four years gone
Four years ago this week, our lives were forever changed in ways that were difficult to fathom even then. The magnitude of what was happening soon become evident.
Our only child — who came to us after nearly a year and a half of trying to conceive — was slipping away before we would ever meet. Within the week, our son would be gone.
He never took a breath of life. I never even got to hold him.
But he was real. He was loved and cherished. His loss left a gaping hole in my heart and took a piece of my soul.
I still remember the events as they unfolded, just as it happened four years ago. I think about those dark days now and I feel an odd sort of comfort that only distance can provide. I don’t allow myself to go there so often anymore. But I still remember.
I still grieve for our baby boy and the child he would have become.
I still think of him and wonder what he’d be like, how his laugh would sound. Sometimes I picture what he’d look like, running around with his cousins. I think of the life we never had together.
I remember him when he was due to be born, though no one else does. I think about the poem I shared to honor him on the anniversary of his death. When we were trying to find a way to say an impossible goodbye, I could not imagine a future in which I would ever heal from the pain of losing him.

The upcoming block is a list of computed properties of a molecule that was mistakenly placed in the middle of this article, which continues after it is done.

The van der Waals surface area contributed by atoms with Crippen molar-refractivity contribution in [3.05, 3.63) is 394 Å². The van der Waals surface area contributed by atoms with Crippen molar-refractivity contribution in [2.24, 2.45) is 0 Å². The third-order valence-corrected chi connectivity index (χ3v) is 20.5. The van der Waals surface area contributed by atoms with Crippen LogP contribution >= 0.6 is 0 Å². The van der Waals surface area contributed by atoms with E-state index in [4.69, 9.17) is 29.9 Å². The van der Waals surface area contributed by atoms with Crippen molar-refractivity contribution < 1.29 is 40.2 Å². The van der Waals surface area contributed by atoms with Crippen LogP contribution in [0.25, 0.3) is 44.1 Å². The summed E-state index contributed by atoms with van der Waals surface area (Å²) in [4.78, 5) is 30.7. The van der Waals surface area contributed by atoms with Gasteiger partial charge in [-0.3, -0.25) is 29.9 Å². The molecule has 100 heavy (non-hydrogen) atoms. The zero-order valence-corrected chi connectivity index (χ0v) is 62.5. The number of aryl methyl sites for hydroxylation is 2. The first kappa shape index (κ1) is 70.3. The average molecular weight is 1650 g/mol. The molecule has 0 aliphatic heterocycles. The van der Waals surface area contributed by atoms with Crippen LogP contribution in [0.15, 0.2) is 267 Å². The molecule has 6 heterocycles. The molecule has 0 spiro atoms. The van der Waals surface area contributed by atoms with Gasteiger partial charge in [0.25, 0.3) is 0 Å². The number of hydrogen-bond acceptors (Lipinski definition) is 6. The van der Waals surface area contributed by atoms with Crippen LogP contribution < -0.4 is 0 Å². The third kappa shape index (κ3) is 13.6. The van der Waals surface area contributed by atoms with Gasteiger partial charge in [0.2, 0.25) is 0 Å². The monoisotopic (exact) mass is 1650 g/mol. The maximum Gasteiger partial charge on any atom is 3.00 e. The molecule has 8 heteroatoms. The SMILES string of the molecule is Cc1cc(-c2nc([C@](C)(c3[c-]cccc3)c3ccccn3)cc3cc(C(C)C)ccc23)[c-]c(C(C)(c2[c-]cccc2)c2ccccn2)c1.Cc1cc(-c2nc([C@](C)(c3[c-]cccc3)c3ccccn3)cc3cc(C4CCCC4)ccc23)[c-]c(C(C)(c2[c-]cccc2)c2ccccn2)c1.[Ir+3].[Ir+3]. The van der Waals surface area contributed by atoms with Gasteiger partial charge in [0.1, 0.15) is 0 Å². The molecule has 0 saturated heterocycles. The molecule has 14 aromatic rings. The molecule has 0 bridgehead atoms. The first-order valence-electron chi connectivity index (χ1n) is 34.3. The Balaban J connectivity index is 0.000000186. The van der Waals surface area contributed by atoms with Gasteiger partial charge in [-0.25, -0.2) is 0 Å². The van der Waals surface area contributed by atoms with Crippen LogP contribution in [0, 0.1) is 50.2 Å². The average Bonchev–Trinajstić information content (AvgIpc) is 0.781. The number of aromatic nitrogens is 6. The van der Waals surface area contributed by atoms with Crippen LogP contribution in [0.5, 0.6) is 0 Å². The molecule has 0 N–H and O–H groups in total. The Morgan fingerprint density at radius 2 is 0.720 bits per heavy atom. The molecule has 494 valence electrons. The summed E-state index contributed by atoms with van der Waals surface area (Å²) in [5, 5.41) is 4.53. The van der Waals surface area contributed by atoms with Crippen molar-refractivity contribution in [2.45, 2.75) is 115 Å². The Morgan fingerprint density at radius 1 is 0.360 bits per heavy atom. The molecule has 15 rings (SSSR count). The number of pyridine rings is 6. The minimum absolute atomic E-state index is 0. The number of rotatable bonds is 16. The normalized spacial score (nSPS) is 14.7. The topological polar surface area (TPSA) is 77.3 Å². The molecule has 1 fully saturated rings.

Even now, four years later, his loss leaves an indelible mark. They say that raw grief is like an open wound that over time heals into a deep scar that no one else can see or feel. I still feel the remnants of that scar. Sometimes I hold it close to my heart, for it is all I have left of him.
Last year as I remembered, I wrote about making peace with my heart, about forgiving my body for its failure to sustain him, for its inability to nurture life at all. As it was, he would be the only child that my love and I would ever make together.
Today we are blessed in other ways, with a beautiful daughter who somehow found her way to us. In all likelihood, she would not be with us now were it not for our baby boy. Even her name is a variation of the name we had in mind for our son — the name we would not give him before we met him — though we did not intentionally plan it that way. In a sense, it’s a lovely way to honor him, but the name is also unmistakably hers alone.
So this week I remember our baby boy and send my love out to the universe, to the soul who was not ready to join us four years ago. I hope we meet some day, my sweet boy.